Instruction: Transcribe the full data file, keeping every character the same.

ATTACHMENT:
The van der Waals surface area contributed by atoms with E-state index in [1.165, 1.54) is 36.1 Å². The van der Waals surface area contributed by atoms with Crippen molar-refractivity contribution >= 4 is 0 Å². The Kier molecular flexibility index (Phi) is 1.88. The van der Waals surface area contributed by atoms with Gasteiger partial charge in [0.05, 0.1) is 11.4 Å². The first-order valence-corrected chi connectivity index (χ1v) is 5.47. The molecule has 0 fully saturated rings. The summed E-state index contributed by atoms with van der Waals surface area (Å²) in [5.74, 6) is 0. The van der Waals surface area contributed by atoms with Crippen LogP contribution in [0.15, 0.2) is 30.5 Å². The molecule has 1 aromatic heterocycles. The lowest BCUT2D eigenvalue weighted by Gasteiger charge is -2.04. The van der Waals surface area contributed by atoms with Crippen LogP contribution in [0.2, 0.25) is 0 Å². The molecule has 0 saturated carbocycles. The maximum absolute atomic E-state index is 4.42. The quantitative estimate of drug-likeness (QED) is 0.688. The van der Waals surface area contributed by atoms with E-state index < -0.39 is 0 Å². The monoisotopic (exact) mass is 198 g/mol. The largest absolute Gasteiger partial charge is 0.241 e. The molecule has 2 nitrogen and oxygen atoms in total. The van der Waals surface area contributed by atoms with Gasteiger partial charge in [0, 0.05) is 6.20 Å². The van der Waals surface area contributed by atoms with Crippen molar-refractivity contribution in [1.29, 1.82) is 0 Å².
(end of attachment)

The van der Waals surface area contributed by atoms with E-state index in [1.165, 1.54) is 36.1 Å². The van der Waals surface area contributed by atoms with Crippen molar-refractivity contribution >= 4 is 0 Å². The Kier molecular flexibility index (Phi) is 1.88. The van der Waals surface area contributed by atoms with Gasteiger partial charge in [0.05, 0.1) is 11.4 Å². The first-order valence-corrected chi connectivity index (χ1v) is 5.47. The molecule has 0 fully saturated rings. The summed E-state index contributed by atoms with van der Waals surface area (Å²) in [5.74, 6) is 0. The van der Waals surface area contributed by atoms with Crippen LogP contribution in [0.15, 0.2) is 30.5 Å². The molecule has 1 aromatic heterocycles. The lowest BCUT2D eigenvalue weighted by Gasteiger charge is -2.04. The van der Waals surface area contributed by atoms with Crippen LogP contribution in [0.2, 0.25) is 0 Å². The molecule has 0 saturated carbocycles. The maximum absolute atomic E-state index is 4.42. The quantitative estimate of drug-likeness (QED) is 0.688. The van der Waals surface area contributed by atoms with E-state index < -0.39 is 0 Å². The monoisotopic (exact) mass is 198 g/mol. The largest absolute Gasteiger partial charge is 0.241 e. The molecule has 2 nitrogen and oxygen atoms in total. The van der Waals surface area contributed by atoms with Gasteiger partial charge in [0, 0.05) is 6.20 Å². The van der Waals surface area contributed by atoms with Crippen molar-refractivity contribution in [1.29, 1.82) is 0 Å².